All Eyez On The Score: A Breakdown Of The Beef Between Tupac & The Fugees (Video)

On February 13, 1996, two of the biggest, and best-selling Hip-Hop albums of all time were released. That Tuesday, Tupac Shakur made his Death Row Records debut with double LP All Eyez On Me. The Fugees followed a tepid response to 1994’s Blunted On Reality with a critical and commercial grand slam in The Score. Pac was at the apex of his career, while Lauryn Hill, Wyclef Jean, and Pras were embarking on a rocket to the top. Somehow, those worlds collided along the way. Before Shakur’s death that September, he would openly take shots at the New Jersey trio, believing it was a response—not an offensive.

The beef never got the air-time or public recognition reserved for Pac and Tha Outlawz’ “East vs. West” feuds with Biggie Smalls, Puff Daddy, Nas, Mobb Deep, and Junior M.A.F.I.A. However, like jabs involving De La Soul, Chino XL, A Tribe Called Quest, and JAY-Z, it’s relevant and worth unpacking. This week’s TBD does just that.

With some input on The Score from ‘Clef, host Justin “The Company Man” Hunte looks closely at the song “Cowboys.” A video single that lives in the shadow of other hits, the song has been storied for its diss (and subsequent response) to Gang Starr Foundation’s Jeru The Damaja. Outsidaz member Pacewon’s opening background vocal, “you shot your bullet, but your bullet went…” was considered by some to reference the 1994 Quad Studios shooting of Tupac. Moments later, Wyclef spits, “Rappers want to be actors / So they play the Jesse James Character / (And get they bones fractured) / You ain’t got no guns, you off to the precinct / Inside tough guys are feminine like Sheena Easton.” In 1996, Pac had joined Ice Cube, Ice-T, and Will Smith as one of Rap’s biggest acting sensations. In the last several years, he had played gun-toting villains in Juice and Above The Rim. Pac responded to the Newark trio on “When We Ride On Our Enemies.” A remix version of the widely-circulated bootleg landed on 2002’s Better Dayz. “Heard The Fugees was tryin’ to do me / Look, b*tch, I’ll cut your face, this ain’t no motherf*ckin’ movie / Then, we watch the other two die slow / Castrated entertainin’ at my motherf*ckin’ sideshow / Bam! Set my plan in mo’ / Time to exterminate my foes, I can’t stand you h*es,” he charged.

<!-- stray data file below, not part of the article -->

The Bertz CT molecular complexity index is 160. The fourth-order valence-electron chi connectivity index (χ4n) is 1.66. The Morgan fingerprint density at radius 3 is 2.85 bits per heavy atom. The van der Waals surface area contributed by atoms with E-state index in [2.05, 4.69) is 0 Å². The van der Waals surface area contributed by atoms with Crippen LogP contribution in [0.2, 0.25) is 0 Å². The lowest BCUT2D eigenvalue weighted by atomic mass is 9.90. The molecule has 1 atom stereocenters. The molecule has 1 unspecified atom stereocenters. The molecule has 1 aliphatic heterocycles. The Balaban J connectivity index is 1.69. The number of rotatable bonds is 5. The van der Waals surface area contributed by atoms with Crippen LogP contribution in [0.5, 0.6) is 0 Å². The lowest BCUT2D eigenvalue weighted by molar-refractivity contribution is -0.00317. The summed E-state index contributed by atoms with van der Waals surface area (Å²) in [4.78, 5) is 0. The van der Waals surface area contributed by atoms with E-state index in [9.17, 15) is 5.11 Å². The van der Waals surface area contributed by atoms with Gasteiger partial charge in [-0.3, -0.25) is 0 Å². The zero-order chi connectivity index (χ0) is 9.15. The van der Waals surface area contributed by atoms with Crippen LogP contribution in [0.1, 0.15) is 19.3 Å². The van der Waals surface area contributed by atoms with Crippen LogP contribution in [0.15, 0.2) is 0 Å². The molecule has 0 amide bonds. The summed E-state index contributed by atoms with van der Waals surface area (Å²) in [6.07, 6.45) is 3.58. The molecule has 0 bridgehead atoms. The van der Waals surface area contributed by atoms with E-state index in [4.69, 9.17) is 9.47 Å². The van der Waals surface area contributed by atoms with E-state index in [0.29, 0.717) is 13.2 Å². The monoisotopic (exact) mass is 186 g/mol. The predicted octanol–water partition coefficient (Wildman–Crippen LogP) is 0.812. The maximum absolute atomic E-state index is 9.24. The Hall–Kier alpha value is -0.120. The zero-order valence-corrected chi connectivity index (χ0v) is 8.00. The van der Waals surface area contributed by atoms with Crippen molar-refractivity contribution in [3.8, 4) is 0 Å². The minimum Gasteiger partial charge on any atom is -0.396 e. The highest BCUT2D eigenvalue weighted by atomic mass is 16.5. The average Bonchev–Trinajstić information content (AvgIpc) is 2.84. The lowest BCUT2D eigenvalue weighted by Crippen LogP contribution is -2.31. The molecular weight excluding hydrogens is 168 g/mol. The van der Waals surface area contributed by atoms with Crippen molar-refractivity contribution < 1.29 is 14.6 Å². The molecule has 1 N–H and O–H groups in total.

“The Company Man” points out another connection. “Wyclef was close with Jimmy Henchman and Haitian Jack. Haitian Jack told Hip Hop Wired the two were blood-related through their fathers.” From calling him out by name on “Against All Odds” to the plot in this year’s All Eyez On Me film, Haitian Jack (aka Jacques Agnant) is an important, shadowy figure in Tupac’s life and trajectory. Both Jack and Jimmy’s names were cited in rumors linking the men to the Quad City shooting. City High front-woman Claudette Ortiz also spoke to VladTV about Haitian Jack’s strong presence in the extended Fugees circle during the ’90s and 2000s. ‘Clef later alluded to Pac’s problems with The Fugees as not being rooted in Rap, “It was geared by association.”

The rest of the TBD episode takes a deeper dive into “Cowboys.” The song was a critical platform for Pace, Young Zee, and close affiliate Rah Digga. Soon after The Fugees’ look, The Outsidaz unit (signed to a RuffHouse subsidiary, Ruff Life) was making moves with Eminem, Ski Beatz, and making their way with 1999’s “Rah Rah.” Digga would be a crucial part of Busta Rhymes’ (who was welcomed to Tupac’s One Nation) Flipmode Squad. 1996 was a time when Hip-Hop was trying its hand at cowboy themes (see: Jeru, Sadat X, Mo’ Thugs, Warren G, etc.). The Fugees and their possé seemed to be pushing frontiers and staking out their territory—from sparking “Fu-Gee-La” to killin’ ’em softly, to standoffs with some of the biggest names in the game.